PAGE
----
were studied first by gestalt psychologists in the thir- 


AUGUST 1987 

The Atlantic Mqnthly 

ic s, who surrounded sub¬ 
jects with meticulously 
whitewashed and neu¬ 
trally lit boards in the 
hope that “homogeneous 
stimulation” of the visual 
field, or the Ganzfeld, 
would reveal the nature 
of the primal visual expe¬ 
rience. The technique 
was reborn in the early 
fifties, when perceptual 
psychologists developed 
several new ways of gen¬ 
erating the fields. One 
was to split a Ping-Pong 
ball, tape the hemi¬ 
spheres over the eyes of 
the subject, and project 
lights, which might differ 
in color between the right and the left, onto the curves of 
the ball halves. 

Both generations of psychologists found the technique 
difficult to control: their subjects couldn’t agree on what it 
was they were seeing. Apparently, the human retina re¬ 
fuses to believe in homogeneous fields. When exposed to 
one, it tolerates the phenomenon for a few moments and 
then begins casting about for other possibilities. Different 
retinas produce different theories. The most common re¬ 
port was of “swimming in a mist of light which becomes 
more condensed at an indefinite distance.” Most subjects 
described “sensing something vaguely surface-like in front 
of the face*”; some described a “cone-shaped three-dimen¬ 
sional surface,” a “cracked-ice effect,” a “web-like struc¬ 
ture,” or rings of different sizes and shapes. There were re¬ 
ports of memory activation, time distortion, and other 
hallucinations. Sometimes observers felt that their eyes 
were in violent motion. 

When a homogeneous 
field was used as the 
ground against which an 
object was viewed, con¬ 
tours blurred and shapes 
transformed. Sometimes 
the objects seemed to van¬ 
ish, leaving subjects un¬ 
certain as to whether their 
eyes were even open. Af¬ 
tereffects included ex¬ 
treme fatigue, great light¬ 
ness of body, dizziness, 
and impaired motor co¬ 
ordination, sense of bal¬ 
ance, and time percep¬ 
tion. Sometimes subjects 
appeared intoxicated. 

Viewer reaction was 

zl hard to control and cate- 


| gorize, and perhaps for 
<3 this reason homogeneous 
I fields soon disappeared 
from serious scientific lit¬ 
erature. However, they 
had not quite done so by 
the early sixties, when 
Turrell, then a student at 
Pomona College, ran 
across references to them 
while pursuing an inter¬ 
est in the perception of 
light. During that decade 
the art culture of the na¬ 
tion was, naturally, radi¬ 
calized. One form this 
took was a systematic 
hostility to art as a com¬ 
modity—as something 
that could be marketed, bought, auctioned off, or collect¬ 
ed. Performance art and earthworks were part of this cri¬ 
tique. A third and less well known part was “perceptual 
environments,” which set out to suggest that the percep¬ 
tion of an object was less a function of the object itself than 
of the establishment-defined environment surrounding 
that object. This was the wing Turrell drifted into and the 
context in which he began to explore the special power of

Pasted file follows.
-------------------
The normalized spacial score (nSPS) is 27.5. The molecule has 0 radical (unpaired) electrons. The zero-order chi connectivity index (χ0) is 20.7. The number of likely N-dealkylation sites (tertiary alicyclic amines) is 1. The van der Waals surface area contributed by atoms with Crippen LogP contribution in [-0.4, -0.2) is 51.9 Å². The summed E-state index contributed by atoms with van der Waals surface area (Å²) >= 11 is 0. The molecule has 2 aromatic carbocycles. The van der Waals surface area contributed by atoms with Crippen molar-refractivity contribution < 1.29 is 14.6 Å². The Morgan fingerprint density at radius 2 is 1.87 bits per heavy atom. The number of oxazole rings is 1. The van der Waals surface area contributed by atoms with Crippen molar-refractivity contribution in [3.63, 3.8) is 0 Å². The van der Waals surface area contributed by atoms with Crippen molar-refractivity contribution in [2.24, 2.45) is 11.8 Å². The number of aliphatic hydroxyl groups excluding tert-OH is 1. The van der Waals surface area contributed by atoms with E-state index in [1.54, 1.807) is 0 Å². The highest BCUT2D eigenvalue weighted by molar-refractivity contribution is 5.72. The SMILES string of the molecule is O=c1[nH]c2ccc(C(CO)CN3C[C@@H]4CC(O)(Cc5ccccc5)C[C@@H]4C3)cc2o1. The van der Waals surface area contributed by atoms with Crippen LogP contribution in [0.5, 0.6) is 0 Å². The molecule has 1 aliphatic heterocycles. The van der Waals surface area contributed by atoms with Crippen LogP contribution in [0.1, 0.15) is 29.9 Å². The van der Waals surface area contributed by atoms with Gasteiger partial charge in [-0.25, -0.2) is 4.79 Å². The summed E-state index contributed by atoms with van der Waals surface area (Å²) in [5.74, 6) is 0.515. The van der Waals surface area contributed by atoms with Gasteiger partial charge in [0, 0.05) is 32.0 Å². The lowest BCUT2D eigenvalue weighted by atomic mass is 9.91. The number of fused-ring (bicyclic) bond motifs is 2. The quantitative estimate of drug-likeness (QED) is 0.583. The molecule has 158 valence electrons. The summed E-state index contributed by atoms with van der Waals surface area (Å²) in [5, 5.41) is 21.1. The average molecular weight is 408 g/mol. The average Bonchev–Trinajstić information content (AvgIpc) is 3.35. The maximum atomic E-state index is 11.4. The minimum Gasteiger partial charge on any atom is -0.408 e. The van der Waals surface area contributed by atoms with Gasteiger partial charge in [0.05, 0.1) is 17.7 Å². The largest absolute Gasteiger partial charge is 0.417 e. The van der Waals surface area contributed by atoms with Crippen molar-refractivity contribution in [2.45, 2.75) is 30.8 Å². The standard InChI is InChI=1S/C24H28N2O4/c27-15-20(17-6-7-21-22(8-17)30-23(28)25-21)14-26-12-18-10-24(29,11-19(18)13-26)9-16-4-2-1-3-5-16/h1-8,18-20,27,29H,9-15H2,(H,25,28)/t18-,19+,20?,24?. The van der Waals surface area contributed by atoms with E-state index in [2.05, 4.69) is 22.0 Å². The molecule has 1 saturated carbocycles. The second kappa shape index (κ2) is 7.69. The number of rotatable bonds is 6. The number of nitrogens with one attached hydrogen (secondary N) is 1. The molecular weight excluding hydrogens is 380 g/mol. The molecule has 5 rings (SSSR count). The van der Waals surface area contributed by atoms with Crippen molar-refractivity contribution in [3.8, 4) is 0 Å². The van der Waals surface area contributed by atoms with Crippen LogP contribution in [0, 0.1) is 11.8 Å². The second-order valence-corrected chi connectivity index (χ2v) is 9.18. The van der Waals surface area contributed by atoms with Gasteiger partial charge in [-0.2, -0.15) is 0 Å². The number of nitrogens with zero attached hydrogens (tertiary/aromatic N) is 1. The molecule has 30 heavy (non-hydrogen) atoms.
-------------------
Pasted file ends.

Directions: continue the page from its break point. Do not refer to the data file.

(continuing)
the homogeneous field. In particular, in 1968 Turrell, the 
Los Angeles artist Robert Irwin, and Ed Wortz, a physio¬ 
logical psychologist, entered into a celebrated collabora¬ 
tion to probe the possibilities of the fields. 

During the next ten years Turrell discovered how to cre¬ 
ate these “light mists,” as some call them, so that they 
could be experienced by wandering spectators—people 
who were not even seated, let alone wearing Ping-Pong 
balls. He would, for example, paint a chamber with titani¬ 
um white, manipulating 
g its dimensions and illu- 
h mination until someone 
I looking into the enclo¬ 
sure saw the desired ef¬ 
fect. He learned how to 
make his chambers re¬ 
sponsive to external 
events such as the pres¬ 
ence and the pace of 
spectators; how to work 
with different qualities 
and intensities of light 
(he continues to use ev¬ 
ery kind of source, from 
argon, quartz halogen, xe¬ 
non, and tungsten bulbs 
to fluorescent tubes and 
simple daylight, moon¬ 
light, and starlight); how 

Lunette (1976) by James Turrell: expressive mists of light 

Skyspace ( 1975): homage to the greatest homogeneous field 

AUGUST 1987 



to introduce structures, 
like screens of light, into 
the fields; how to tint the 
fields with different 
hues, and how to make 
them seem to shimmer, 
to fill up with smoke, to 
develop a grain, to pre¬ 
sent a skin or surface. 

During this time he ex¬ 
hibited only twice, once 
in Holland and once in 
Los Angeles. (Turrell 
also restores antique air¬ 
planes, a lucrative side¬ 
line that has made him fi¬ 
nancially independent of 
the exhibition, grant, and 
games.) When his show 
opened at the Whitney, in 1980, almost no one in the New 
York art world had any advance word on him. 

A visitor to the show saw chambers, most the size of 
small rooms, filled with light. There was nothing in these 
spaces but light, usually of a single shade. There was al¬ 
most no sense of the artist’s hand, of a deliberate manipu¬ 
lation. The light in the chambers appeared alternately 
transparent and opaque. Some viewers experienced an il¬ 
lusion of solidity so pronounced that they tried to lean 
against the large chamber openings and fell through; three 
of them suffered such injuries to their bodies and egos that 
they filed suits against Turrell for maintaining a deliberate 
and dangerous deception. The critics were ecstatic. They 
declared the medium sensationally novel and the pieces 
utter knockouts, combining sensuousness with minimalist 
elegance. Many found them numinous, mystical, an invi¬